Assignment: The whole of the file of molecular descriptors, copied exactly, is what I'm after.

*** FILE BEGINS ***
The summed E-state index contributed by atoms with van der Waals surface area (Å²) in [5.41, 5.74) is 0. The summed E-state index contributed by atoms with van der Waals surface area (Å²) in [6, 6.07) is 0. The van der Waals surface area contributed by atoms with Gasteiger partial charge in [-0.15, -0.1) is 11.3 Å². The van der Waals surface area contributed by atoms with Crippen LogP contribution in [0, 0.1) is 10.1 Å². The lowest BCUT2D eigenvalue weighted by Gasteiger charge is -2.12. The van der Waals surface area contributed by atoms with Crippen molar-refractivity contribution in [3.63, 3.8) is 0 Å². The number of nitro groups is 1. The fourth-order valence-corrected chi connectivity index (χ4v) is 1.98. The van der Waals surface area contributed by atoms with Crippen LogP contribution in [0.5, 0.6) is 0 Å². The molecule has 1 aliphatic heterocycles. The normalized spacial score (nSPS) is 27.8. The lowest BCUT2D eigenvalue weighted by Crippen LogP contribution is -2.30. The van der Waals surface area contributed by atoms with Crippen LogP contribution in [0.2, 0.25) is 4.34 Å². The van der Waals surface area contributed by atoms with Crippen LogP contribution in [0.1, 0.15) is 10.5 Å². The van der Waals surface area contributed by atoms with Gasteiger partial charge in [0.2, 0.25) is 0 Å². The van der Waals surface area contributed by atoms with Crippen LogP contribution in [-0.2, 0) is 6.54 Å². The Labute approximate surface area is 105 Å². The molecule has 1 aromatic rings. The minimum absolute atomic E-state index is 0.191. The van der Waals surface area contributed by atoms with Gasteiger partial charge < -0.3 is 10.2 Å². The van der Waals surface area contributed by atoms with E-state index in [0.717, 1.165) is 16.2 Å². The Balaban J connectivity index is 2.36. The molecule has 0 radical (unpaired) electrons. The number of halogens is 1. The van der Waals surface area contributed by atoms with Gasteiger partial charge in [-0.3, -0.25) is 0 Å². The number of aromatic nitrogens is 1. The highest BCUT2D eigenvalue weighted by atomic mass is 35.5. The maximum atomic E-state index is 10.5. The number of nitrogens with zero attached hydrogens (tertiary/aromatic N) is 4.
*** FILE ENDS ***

The summed E-state index contributed by atoms with van der Waals surface area (Å²) in [5.41, 5.74) is 0. The summed E-state index contributed by atoms with van der Waals surface area (Å²) in [6, 6.07) is 0. The van der Waals surface area contributed by atoms with Gasteiger partial charge in [-0.15, -0.1) is 11.3 Å². The van der Waals surface area contributed by atoms with Crippen LogP contribution in [0, 0.1) is 10.1 Å². The lowest BCUT2D eigenvalue weighted by Gasteiger charge is -2.12. The van der Waals surface area contributed by atoms with Crippen molar-refractivity contribution in [3.63, 3.8) is 0 Å². The number of nitro groups is 1. The fourth-order valence-corrected chi connectivity index (χ4v) is 1.98. The van der Waals surface area contributed by atoms with Crippen LogP contribution in [0.5, 0.6) is 0 Å². The molecule has 1 aliphatic heterocycles. The normalized spacial score (nSPS) is 27.8. The lowest BCUT2D eigenvalue weighted by Crippen LogP contribution is -2.30. The van der Waals surface area contributed by atoms with Crippen LogP contribution in [0.2, 0.25) is 4.34 Å². The van der Waals surface area contributed by atoms with Crippen LogP contribution in [0.1, 0.15) is 10.5 Å². The van der Waals surface area contributed by atoms with Gasteiger partial charge in [0.2, 0.25) is 0 Å². The van der Waals surface area contributed by atoms with Crippen LogP contribution in [-0.2, 0) is 6.54 Å². The Labute approximate surface area is 105 Å². The molecule has 1 aromatic rings. The minimum absolute atomic E-state index is 0.191. The van der Waals surface area contributed by atoms with Gasteiger partial charge < -0.3 is 10.2 Å². The van der Waals surface area contributed by atoms with E-state index in [0.717, 1.165) is 16.2 Å². The Balaban J connectivity index is 2.36. The molecule has 0 radical (unpaired) electrons. The number of halogens is 1. The van der Waals surface area contributed by atoms with Gasteiger partial charge in [-0.3, -0.25) is 0 Å². The number of aromatic nitrogens is 1. The highest BCUT2D eigenvalue weighted by atomic mass is 35.5. The maximum atomic E-state index is 10.5. The number of nitrogens with zero attached hydrogens (tertiary/aromatic N) is 4.